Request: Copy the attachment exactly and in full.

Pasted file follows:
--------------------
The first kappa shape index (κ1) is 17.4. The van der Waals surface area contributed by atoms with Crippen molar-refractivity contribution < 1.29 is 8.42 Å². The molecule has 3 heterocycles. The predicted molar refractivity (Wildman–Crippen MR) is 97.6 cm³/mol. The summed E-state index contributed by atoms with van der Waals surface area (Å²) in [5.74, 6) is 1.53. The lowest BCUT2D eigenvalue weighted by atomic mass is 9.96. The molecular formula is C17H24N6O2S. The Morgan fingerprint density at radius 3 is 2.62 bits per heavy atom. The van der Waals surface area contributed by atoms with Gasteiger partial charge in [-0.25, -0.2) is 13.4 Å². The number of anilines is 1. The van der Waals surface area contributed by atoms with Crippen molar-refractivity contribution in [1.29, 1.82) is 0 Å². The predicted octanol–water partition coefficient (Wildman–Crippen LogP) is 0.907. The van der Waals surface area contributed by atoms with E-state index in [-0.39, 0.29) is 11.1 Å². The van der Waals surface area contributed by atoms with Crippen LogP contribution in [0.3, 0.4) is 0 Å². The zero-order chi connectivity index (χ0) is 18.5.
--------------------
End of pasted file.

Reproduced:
The first kappa shape index (κ1) is 17.4. The van der Waals surface area contributed by atoms with Crippen molar-refractivity contribution < 1.29 is 8.42 Å². The molecule has 3 heterocycles. The predicted molar refractivity (Wildman–Crippen MR) is 97.6 cm³/mol. The summed E-state index contributed by atoms with van der Waals surface area (Å²) in [5.74, 6) is 1.53. The lowest BCUT2D eigenvalue weighted by atomic mass is 9.96. The molecular formula is C17H24N6O2S. The Morgan fingerprint density at radius 3 is 2.62 bits per heavy atom. The van der Waals surface area contributed by atoms with Gasteiger partial charge in [-0.25, -0.2) is 13.4 Å². The number of anilines is 1. The van der Waals surface area contributed by atoms with Crippen molar-refractivity contribution in [1.29, 1.82) is 0 Å². The predicted octanol–water partition coefficient (Wildman–Crippen LogP) is 0.907. The van der Waals surface area contributed by atoms with E-state index in [-0.39, 0.29) is 11.1 Å². The van der Waals surface area contributed by atoms with Crippen LogP contribution in [0.3, 0.4) is 0 Å². The zero-order chi connectivity index (χ0) is 18.5.